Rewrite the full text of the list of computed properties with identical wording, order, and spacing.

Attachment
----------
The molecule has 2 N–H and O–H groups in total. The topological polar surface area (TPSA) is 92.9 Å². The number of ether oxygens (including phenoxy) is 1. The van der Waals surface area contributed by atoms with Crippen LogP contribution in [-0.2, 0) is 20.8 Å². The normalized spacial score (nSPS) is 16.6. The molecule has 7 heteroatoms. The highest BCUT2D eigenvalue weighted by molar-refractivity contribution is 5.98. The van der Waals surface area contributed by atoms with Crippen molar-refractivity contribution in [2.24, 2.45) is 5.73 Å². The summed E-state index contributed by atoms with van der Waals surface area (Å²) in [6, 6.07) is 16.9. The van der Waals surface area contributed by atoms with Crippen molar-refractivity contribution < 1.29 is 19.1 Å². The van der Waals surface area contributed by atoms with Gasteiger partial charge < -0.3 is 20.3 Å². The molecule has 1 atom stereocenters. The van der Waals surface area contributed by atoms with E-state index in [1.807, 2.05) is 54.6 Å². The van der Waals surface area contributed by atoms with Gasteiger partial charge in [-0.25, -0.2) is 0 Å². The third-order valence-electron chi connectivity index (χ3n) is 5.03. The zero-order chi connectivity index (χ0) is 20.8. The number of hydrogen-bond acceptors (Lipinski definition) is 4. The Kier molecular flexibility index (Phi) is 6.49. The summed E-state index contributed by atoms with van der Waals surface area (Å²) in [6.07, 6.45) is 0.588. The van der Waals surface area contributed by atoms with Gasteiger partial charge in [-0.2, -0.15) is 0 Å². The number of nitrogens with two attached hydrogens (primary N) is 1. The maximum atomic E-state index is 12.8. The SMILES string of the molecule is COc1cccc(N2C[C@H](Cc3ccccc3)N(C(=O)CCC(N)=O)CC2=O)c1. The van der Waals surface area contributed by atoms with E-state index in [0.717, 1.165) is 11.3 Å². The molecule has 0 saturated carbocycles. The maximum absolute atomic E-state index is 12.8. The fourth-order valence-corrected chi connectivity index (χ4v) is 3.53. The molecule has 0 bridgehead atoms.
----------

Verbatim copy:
The molecule has 2 N–H and O–H groups in total. The topological polar surface area (TPSA) is 92.9 Å². The number of ether oxygens (including phenoxy) is 1. The van der Waals surface area contributed by atoms with Crippen LogP contribution in [-0.2, 0) is 20.8 Å². The normalized spacial score (nSPS) is 16.6. The molecule has 7 heteroatoms. The highest BCUT2D eigenvalue weighted by molar-refractivity contribution is 5.98. The van der Waals surface area contributed by atoms with Crippen molar-refractivity contribution in [2.24, 2.45) is 5.73 Å². The summed E-state index contributed by atoms with van der Waals surface area (Å²) in [6, 6.07) is 16.9. The van der Waals surface area contributed by atoms with Crippen molar-refractivity contribution < 1.29 is 19.1 Å². The van der Waals surface area contributed by atoms with Gasteiger partial charge < -0.3 is 20.3 Å². The molecule has 1 atom stereocenters. The van der Waals surface area contributed by atoms with E-state index in [1.807, 2.05) is 54.6 Å². The van der Waals surface area contributed by atoms with Gasteiger partial charge in [-0.25, -0.2) is 0 Å². The third-order valence-electron chi connectivity index (χ3n) is 5.03. The zero-order chi connectivity index (χ0) is 20.8. The number of hydrogen-bond acceptors (Lipinski definition) is 4. The Kier molecular flexibility index (Phi) is 6.49. The summed E-state index contributed by atoms with van der Waals surface area (Å²) in [6.07, 6.45) is 0.588. The van der Waals surface area contributed by atoms with Gasteiger partial charge in [-0.2, -0.15) is 0 Å². The number of nitrogens with two attached hydrogens (primary N) is 1. The maximum atomic E-state index is 12.8. The SMILES string of the molecule is COc1cccc(N2C[C@H](Cc3ccccc3)N(C(=O)CCC(N)=O)CC2=O)c1. The van der Waals surface area contributed by atoms with E-state index in [0.717, 1.165) is 11.3 Å². The molecule has 0 saturated carbocycles. The maximum absolute atomic E-state index is 12.8. The fourth-order valence-corrected chi connectivity index (χ4v) is 3.53. The molecule has 0 bridgehead atoms.